Huawei has long been banned from using Google software and operating systems on its devices, so it developed the custom HarmonyOS as a replacement. Its phones may be struggling without Android, but forget all that: HarmonyOS now runs on a… water bottle.
Huawei’s HarmonyOS-powered smart water bottle is available for sale on Vmall, the company’s online retail shop. According to NotebookCheck and Huawei Central’s translation of the product listing, it appears HarmonyOS primarily serves to offer status updates on the water bottle.
As you might expect, the 316L stainless steel smart water bottle securely stores all types of liquids, including water, juice, coffee, tea, and even soda. The bottle comes in black, blue, and white and features an antibacterial coating that promises to nuke 99.9% of germs — indeed a major selling point right now as we continue to deal with a raging pandemic. In my own translation of the product listing, there appears to be a built-in tea compartment toward the top of the bottle.
But that’s all pretty standard stuff for a water bottle. The marquee feature of Huawei’s newest device is its touchscreen display, and that’s where HarmonyOS comes into play. The screen itself is customisable and can display your name and track the bottle’s internal temperature — helpful if you’ve left the bottle behind in a car on a hot day. Huawei advertises up to 12 hours of temperature preservation. It also lets you know how much liquid is left.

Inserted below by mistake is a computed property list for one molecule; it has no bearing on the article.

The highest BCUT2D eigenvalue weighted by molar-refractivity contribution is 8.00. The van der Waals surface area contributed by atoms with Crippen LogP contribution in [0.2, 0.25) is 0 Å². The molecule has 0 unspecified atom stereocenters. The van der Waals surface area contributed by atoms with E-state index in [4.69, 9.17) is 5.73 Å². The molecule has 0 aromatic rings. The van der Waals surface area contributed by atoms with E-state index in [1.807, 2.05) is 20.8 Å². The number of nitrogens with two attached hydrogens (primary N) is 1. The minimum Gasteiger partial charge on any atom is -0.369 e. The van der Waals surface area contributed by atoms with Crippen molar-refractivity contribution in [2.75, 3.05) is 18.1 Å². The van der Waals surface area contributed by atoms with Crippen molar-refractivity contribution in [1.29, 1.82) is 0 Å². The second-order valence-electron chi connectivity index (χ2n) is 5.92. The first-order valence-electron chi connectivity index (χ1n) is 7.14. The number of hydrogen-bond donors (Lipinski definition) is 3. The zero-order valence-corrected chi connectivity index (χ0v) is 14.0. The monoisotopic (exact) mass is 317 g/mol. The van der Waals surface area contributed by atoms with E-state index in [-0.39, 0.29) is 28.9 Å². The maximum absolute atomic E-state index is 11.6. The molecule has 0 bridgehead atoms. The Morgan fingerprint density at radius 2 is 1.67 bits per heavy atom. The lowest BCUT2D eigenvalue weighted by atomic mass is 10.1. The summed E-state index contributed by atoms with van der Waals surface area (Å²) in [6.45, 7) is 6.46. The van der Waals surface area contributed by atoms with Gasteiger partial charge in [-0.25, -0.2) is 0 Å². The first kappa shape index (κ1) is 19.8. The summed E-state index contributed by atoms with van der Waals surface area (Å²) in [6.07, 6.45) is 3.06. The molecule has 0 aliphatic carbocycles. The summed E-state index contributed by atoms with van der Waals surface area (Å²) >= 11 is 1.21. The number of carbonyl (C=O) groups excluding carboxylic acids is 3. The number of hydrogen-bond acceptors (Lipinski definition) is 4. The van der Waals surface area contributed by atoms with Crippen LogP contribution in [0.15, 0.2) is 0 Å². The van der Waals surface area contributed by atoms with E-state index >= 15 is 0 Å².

The bottle is also Bluetooth so that you can view these stats directly to your smartphone. There is also a quick pairing feature available, but according to the translated fine print, it seems limited to Huawei smartphones running EMU 11. The bottle is IPX7 certified, meaning it can submerge in up to a metre of water. It features a 250 mAh battery that promises up to 20 days of use before charging with the proprietary cable included in the package.
Huawei sells the bottle for about $US25 ($35), converted over from the Chinese Yuan. It costs double what you’d pay for a knock-off smart water bottle on AliExpress, though it seems Huawei tuned its HarmonyOS to work a bit smarter than those cheaper variants.
Huawei’s smart water bottle might seem like a gimmick out of the blue, but it seems to exist mainly as a testament to how malleable Huawei hopes to make its home-brewed operating system. Huawei launched HarmonyOS in 2019 after the U.S. had effectively blacklisted the company from selling its devices. That also cut off the company’s access to Google’s Android operating system, which previously powered its smartphones and tablets.
Since then, Huawei’s been on a journey to figure out how to scale HarmonyOS, which is not that bad at all. I used it on the Huawei MatePad Pro 12.6, which is a gorgeous piece of hardware. But without any Android apps and Google Play services, it was hard to get much done beyond video playback and reading the internet. At least this water bottle won’t have those problems.